Noble Cause pg. 2

An Appeal to the Women of the Nominally Free States: Issued by an Anti-Slavery Convention of American Women Held by Adjournments from the 9th to the 12th of May, 1837

An Appeal to the Women of the Nominally Free States: Issued by an Anti-Slavery Convention of American Women Held by Adjournments from the 9th to the 12th of May, 1837.

Angelina Emily Grimke (1805-1879)

An Appeal to the Women of the Nominally Free States: Issued by an Anti-Slavery Convention of American Women Held by Adjournments from the 9th to the 12th of May, 1837.

Boston: Isaac Knapp, 1839.

Angelina and her sister Sarah spoke publically against slavery. The Grimke sisters were key in the developing women's rights movement from their work in the abolitionist movement as exemplified in this pamphlet.

From the Helen LaKelly Hunt Collection of American Women Reformers and Writers

The Poetical Works of Elizabeth Margaret Chandler: with a Memoir of Her Life and Character, by Benjamin Lundy

The Poetical Works of Elizabeth Margaret Chandler: with a Memoir of Her Life and Character, by Benjamin Lundy.

Elizabeth Margaret Chandler (1807-1834)

The Poetical Works of Elizabeth Margaret Chandler: with a Memoir of Her Life and Character, by Benjamin Lundy.

Philadelphia: Lemuel Howell, 1836.

Elizabeth Margaret Chandler (1807-1834), author, poet and abolitionist, was 18 when her poem "The Slave Ship" won a literary prize and brought her to the attention of antislavery advocate Benjamin Lundy. She wrote for and edited the "Ladies' Repository" section of his newspaper, in which she addressed the issues of slavery, pacificism, and the mistreatment of Indians.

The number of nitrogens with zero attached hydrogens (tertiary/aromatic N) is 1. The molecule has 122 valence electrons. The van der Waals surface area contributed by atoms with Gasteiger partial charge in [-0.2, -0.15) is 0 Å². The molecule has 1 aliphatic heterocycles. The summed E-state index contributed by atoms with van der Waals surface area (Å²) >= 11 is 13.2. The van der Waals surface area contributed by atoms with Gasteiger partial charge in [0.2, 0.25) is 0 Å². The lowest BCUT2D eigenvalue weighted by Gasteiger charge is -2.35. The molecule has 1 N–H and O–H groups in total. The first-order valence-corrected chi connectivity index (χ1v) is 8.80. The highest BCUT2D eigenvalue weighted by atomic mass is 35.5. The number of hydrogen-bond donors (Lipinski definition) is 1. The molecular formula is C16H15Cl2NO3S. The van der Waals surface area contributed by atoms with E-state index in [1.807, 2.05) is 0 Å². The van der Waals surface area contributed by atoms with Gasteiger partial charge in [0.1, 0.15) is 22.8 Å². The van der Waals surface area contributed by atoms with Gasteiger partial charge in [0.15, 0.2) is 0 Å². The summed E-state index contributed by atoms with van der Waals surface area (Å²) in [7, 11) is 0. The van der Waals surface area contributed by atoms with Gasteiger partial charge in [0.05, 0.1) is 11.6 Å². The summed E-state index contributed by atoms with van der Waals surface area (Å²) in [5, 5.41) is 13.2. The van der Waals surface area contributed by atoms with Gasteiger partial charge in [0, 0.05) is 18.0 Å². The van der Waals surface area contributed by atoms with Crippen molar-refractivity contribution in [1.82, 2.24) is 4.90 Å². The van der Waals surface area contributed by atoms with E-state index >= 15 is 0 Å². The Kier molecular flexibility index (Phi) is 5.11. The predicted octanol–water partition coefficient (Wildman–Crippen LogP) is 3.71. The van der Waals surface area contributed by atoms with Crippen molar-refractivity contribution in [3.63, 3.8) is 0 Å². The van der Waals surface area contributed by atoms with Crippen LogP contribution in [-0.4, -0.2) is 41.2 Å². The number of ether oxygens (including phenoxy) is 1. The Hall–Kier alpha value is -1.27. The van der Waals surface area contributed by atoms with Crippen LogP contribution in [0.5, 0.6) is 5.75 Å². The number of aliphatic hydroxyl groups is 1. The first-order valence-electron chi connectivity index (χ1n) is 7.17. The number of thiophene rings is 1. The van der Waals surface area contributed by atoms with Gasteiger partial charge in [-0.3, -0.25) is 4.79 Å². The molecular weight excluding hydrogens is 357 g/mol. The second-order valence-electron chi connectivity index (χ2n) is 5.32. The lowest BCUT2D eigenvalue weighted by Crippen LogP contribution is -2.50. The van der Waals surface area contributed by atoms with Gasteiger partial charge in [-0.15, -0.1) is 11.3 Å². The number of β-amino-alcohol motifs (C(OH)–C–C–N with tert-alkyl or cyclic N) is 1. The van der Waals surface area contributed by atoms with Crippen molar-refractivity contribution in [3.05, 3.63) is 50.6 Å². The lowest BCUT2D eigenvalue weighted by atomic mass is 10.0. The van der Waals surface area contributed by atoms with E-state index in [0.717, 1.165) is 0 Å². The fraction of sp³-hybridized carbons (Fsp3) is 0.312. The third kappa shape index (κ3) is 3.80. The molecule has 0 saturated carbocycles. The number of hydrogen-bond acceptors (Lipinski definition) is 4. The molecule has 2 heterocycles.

From the Helen LaKelly Hunt Collection of American Women Reformers and Writers

Report of the Boston Female Anti-Slavery Society; With a Concise Statement of Events Previous and Subsequent to the Annual meeting of 1835

Report of the Boston Female Anti-Slavery Society; With a Concise Statement of Events Previous and Subsequent to the Annual meeting of 1835.

Maria Weston Chapman (1806-1885)

Report of the Boston Female Anti-Slavery Society; With a Concise Statement of Events Previous and Subsequent to the Annual meeting of 1835.

Boston: Published by the Society, 1836.

Written by Maria Weston Chapman, this is the second annual report of the Boston Female Anti-Slavery Society. Pages 3 to 74 provide a detailed account of circumstances of the famous riots on October 21 at Garrison's anti-slavery rooms.

From the Helen LaKelly Hunt Collection of American Women Reformers and Writers

The Star of Freedom

The Star of Freedom.

The Star of Freedom.

New York: William S. Dorr, Printer, circa 1837.

First and only Edition of this anti-slavery book for children. It is mostly prose sketches and anecdotes, with some poetry written by women. The work emphasizes tolerance, equality and friendship between the black and white races, assistance to fugitives, care for African American orphans, and education for African American children.

From the Helen LaKelly Hunt Collection of American Women Reformers and Writers

An Essay on Slavery and Abolitionism, with References to the Duty of Females

An Essay on Slavery and Abolitionism, with References to the Duty of Females.

Catharine Beecher (1800-1878)

An Essay on Slavery and Abolitionism, with References to the Duty of Females.

Philadelphia: Henry Perkins. Boston: Perkins & Marvin, 1837.

First edition stamped “Miss Beecher on the Slave Question.” Catharine Beecher was an educational reformer, and the elder sister of novelist and abolitionist Harriet Beecher Stowe and half-sister of suffragist Isabella Beecher Hooker. She broke with both her siblings in her response to slavery and women's rights.